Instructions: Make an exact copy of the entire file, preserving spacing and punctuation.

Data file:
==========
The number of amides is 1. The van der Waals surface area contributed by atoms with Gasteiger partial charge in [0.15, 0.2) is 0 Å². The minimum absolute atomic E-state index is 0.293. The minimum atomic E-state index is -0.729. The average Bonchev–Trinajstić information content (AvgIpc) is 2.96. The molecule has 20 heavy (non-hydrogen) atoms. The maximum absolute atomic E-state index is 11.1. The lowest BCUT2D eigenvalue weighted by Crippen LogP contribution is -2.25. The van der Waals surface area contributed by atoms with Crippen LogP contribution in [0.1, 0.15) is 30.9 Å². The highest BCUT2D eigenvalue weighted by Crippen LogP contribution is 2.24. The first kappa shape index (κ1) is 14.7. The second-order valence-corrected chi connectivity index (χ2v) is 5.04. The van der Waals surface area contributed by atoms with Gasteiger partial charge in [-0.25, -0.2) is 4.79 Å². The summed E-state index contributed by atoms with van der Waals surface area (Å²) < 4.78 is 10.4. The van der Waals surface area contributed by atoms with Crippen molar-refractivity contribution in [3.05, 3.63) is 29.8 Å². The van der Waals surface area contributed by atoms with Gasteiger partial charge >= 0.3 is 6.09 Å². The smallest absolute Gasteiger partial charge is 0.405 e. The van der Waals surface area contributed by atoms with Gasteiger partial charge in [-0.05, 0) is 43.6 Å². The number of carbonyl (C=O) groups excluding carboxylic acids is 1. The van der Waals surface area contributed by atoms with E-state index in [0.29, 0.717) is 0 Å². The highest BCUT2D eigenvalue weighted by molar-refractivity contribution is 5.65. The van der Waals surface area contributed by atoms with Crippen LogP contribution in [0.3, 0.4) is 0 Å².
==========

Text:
The number of amides is 1. The van der Waals surface area contributed by atoms with Gasteiger partial charge in [0.15, 0.2) is 0 Å². The minimum absolute atomic E-state index is 0.293. The minimum atomic E-state index is -0.729. The average Bonchev–Trinajstić information content (AvgIpc) is 2.96. The molecule has 20 heavy (non-hydrogen) atoms. The maximum absolute atomic E-state index is 11.1. The lowest BCUT2D eigenvalue weighted by Crippen LogP contribution is -2.25. The van der Waals surface area contributed by atoms with Crippen LogP contribution in [0.1, 0.15) is 30.9 Å². The highest BCUT2D eigenvalue weighted by Crippen LogP contribution is 2.24. The first kappa shape index (κ1) is 14.7. The second-order valence-corrected chi connectivity index (χ2v) is 5.04. The van der Waals surface area contributed by atoms with Gasteiger partial charge in [-0.25, -0.2) is 4.79 Å². The summed E-state index contributed by atoms with van der Waals surface area (Å²) < 4.78 is 10.4. The van der Waals surface area contributed by atoms with Crippen molar-refractivity contribution in [3.05, 3.63) is 29.8 Å². The van der Waals surface area contributed by atoms with Gasteiger partial charge >= 0.3 is 6.09 Å². The smallest absolute Gasteiger partial charge is 0.405 e. The van der Waals surface area contributed by atoms with Gasteiger partial charge in [-0.05, 0) is 43.6 Å². The number of carbonyl (C=O) groups excluding carboxylic acids is 1. The van der Waals surface area contributed by atoms with E-state index in [0.29, 0.717) is 0 Å². The highest BCUT2D eigenvalue weighted by molar-refractivity contribution is 5.65. The van der Waals surface area contributed by atoms with Crippen LogP contribution in [0.3, 0.4) is 0 Å².